Archie Battersbee’s parents turn to European Court of Human Rights

·2-min read

Archie Battersbee’s parents have said they will submit an application to the European Court of Human Rights in a bid to postpone the withdrawal of his life support.

The 12-year-old has been in a coma since he was found unconscious by his mother in April and is currently being kept alive by a combination of medical interventions, including ventilation and drug treatments, at the Royal London Hospital in Whitechapel, east London.

His parents, Hollie Dance and Paul Battersbee, were granted a Court of Appeal hearing on Monday after the Government asked judges to urgently consider a request from a UN committee to keep treating Archie while it reviews his case.

Archie Battersbee court case
Archie Battersbee is pictured prior to his injury (Hollie Dance/PA)

However, after considering the matter, three judges refused to postpone the withdrawal of life-sustaining treatment beyond midday on Tuesday.

They also refused to grant permission to appeal against their ruling at the Supreme Court.

Ms Dance and Mr Battersbee filed an application directly with the Supreme Court, asking for his treatment to continue so the UN Committee on the Rights of Persons with Disabilities (UNCRPD) could have time to consider their complaint, made last week.

But, refusing permission to appeal, a panel of three justices concluded the Court of Appeal “made the correct decision”.

On Tuesday evening, Ms Dance said Barts Health NHS Trust will begin to withdraw Archie’s life support on Wednesday at 11am unless the family has submitted an application to the European Court of Human Rights by 9am.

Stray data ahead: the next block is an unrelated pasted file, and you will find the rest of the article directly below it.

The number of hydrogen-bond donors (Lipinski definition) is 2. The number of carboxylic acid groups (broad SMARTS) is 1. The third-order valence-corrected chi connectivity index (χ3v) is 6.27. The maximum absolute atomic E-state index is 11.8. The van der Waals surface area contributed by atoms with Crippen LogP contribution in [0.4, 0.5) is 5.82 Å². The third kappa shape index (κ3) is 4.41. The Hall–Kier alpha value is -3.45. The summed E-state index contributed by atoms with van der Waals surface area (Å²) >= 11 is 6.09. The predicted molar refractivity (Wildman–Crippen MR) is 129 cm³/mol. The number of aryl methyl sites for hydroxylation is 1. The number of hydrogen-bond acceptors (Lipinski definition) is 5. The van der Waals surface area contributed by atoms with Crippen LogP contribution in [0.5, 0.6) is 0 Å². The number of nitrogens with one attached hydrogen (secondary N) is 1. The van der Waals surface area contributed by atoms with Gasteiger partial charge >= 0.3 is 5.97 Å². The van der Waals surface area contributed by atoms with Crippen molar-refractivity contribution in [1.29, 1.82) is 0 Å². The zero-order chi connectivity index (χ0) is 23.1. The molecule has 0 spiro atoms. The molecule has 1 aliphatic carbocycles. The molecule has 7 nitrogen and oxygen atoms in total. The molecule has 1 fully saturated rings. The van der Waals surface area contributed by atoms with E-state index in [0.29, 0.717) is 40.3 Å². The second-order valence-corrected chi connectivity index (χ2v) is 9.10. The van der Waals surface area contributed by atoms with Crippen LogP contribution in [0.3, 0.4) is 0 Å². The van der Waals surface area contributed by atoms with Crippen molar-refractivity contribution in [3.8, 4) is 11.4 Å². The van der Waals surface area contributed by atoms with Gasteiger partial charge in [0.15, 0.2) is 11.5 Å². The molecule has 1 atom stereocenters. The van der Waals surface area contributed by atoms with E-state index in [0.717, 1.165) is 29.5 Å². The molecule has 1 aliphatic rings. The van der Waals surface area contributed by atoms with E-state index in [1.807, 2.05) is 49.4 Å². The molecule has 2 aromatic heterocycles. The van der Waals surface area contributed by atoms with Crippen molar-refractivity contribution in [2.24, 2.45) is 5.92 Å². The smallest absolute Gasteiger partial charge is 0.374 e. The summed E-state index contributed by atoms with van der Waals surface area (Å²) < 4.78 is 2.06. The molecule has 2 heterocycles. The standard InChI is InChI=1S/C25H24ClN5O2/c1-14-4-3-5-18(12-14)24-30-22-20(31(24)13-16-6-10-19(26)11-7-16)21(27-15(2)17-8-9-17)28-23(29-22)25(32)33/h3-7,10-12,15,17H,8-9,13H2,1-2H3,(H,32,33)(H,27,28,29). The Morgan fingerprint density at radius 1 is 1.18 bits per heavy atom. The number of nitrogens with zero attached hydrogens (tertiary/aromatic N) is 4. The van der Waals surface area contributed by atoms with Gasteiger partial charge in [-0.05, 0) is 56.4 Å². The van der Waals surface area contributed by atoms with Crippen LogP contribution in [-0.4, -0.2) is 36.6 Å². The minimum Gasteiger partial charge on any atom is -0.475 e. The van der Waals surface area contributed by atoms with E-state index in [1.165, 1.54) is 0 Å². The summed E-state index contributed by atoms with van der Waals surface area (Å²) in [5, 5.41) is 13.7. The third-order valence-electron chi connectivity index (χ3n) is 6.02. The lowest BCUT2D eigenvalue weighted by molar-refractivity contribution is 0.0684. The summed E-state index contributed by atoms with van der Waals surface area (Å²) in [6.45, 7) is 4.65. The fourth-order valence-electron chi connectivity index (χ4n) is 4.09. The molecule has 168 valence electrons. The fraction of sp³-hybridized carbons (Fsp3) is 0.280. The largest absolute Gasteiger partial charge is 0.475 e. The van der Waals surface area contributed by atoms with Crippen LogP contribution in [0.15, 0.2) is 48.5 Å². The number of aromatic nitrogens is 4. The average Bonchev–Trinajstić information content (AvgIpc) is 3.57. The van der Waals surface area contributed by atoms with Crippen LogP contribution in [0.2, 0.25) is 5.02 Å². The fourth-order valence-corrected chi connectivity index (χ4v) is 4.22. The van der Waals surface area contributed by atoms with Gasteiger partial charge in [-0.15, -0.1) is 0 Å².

Ms Dance told the PA news agency: “Our solicitors will be filing to the European Court of Human Rights. They’ve been given a strict timeline of 9am. Again, no time whatsoever.

“Every single court case we’ve had we’ve had no time at all, one or two days to prepare and get the whole case together.”

She said that their legal team described the attitude of the hospital as “brutal” and had claimed he had been refused a hospice.

Supreme Court judges said they have “great sympathy” Archie’s parents, but added that there is “no prospect of any meaningful recovery”.

Alistair Chesser, chief medical officer for Barts Health NHS Trust, said: “Our deepest sympathies remain with Archie’s family.

“As directed by the courts, we will now work with the family to prepare for the withdrawal of treatment.

“We aim to provide the best possible support to everyone at this difficult time.”

Archie was found unconscious at his home by his mother on April 7 and has not regained consciousness since. She believes he was taking part in an online challenge.

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